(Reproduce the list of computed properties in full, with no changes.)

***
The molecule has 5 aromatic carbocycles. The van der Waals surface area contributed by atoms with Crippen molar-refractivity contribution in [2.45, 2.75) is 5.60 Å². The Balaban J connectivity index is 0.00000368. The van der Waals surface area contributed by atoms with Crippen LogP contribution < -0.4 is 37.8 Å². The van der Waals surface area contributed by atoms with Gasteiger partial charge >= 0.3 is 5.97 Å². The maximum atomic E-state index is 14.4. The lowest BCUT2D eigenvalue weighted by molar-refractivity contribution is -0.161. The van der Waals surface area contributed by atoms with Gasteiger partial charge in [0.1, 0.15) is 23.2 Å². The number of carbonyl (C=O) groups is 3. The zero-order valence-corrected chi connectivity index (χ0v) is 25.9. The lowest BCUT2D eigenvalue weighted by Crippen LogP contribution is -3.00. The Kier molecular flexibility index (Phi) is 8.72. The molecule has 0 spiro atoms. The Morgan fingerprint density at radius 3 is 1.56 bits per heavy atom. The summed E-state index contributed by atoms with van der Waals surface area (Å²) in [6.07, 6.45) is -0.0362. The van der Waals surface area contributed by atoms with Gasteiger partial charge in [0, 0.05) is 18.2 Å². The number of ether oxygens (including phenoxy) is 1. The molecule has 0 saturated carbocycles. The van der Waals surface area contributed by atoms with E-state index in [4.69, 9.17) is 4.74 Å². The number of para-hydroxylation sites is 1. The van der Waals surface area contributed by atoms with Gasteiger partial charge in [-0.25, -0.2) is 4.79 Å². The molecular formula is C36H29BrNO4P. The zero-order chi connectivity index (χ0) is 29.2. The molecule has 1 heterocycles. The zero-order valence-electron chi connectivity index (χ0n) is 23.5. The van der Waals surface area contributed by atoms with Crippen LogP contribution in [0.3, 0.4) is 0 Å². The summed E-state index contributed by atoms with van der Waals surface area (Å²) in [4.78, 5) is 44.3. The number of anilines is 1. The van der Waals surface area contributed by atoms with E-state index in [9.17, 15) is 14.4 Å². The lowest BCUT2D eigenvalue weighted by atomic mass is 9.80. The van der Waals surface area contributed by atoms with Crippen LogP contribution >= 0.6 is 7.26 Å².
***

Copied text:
The molecule has 5 aromatic carbocycles. The van der Waals surface area contributed by atoms with Crippen molar-refractivity contribution in [2.45, 2.75) is 5.60 Å². The Balaban J connectivity index is 0.00000368. The van der Waals surface area contributed by atoms with Crippen LogP contribution < -0.4 is 37.8 Å². The van der Waals surface area contributed by atoms with Gasteiger partial charge >= 0.3 is 5.97 Å². The maximum atomic E-state index is 14.4. The lowest BCUT2D eigenvalue weighted by molar-refractivity contribution is -0.161. The van der Waals surface area contributed by atoms with Gasteiger partial charge in [0.1, 0.15) is 23.2 Å². The number of carbonyl (C=O) groups is 3. The zero-order valence-corrected chi connectivity index (χ0v) is 25.9. The lowest BCUT2D eigenvalue weighted by Crippen LogP contribution is -3.00. The Kier molecular flexibility index (Phi) is 8.72. The molecule has 0 spiro atoms. The Morgan fingerprint density at radius 3 is 1.56 bits per heavy atom. The summed E-state index contributed by atoms with van der Waals surface area (Å²) in [6.07, 6.45) is -0.0362. The van der Waals surface area contributed by atoms with Gasteiger partial charge in [0, 0.05) is 18.2 Å². The number of ether oxygens (including phenoxy) is 1. The molecule has 0 saturated carbocycles. The van der Waals surface area contributed by atoms with E-state index in [4.69, 9.17) is 4.74 Å². The number of para-hydroxylation sites is 1. The van der Waals surface area contributed by atoms with Gasteiger partial charge in [-0.25, -0.2) is 4.79 Å². The molecular formula is C36H29BrNO4P. The zero-order chi connectivity index (χ0) is 29.2. The molecule has 1 heterocycles. The zero-order valence-electron chi connectivity index (χ0n) is 23.5. The van der Waals surface area contributed by atoms with Crippen LogP contribution in [0.3, 0.4) is 0 Å². The summed E-state index contributed by atoms with van der Waals surface area (Å²) in [4.78, 5) is 44.3. The number of anilines is 1. The van der Waals surface area contributed by atoms with E-state index in [9.17, 15) is 14.4 Å². The lowest BCUT2D eigenvalue weighted by atomic mass is 9.80. The van der Waals surface area contributed by atoms with Crippen LogP contribution >= 0.6 is 7.26 Å².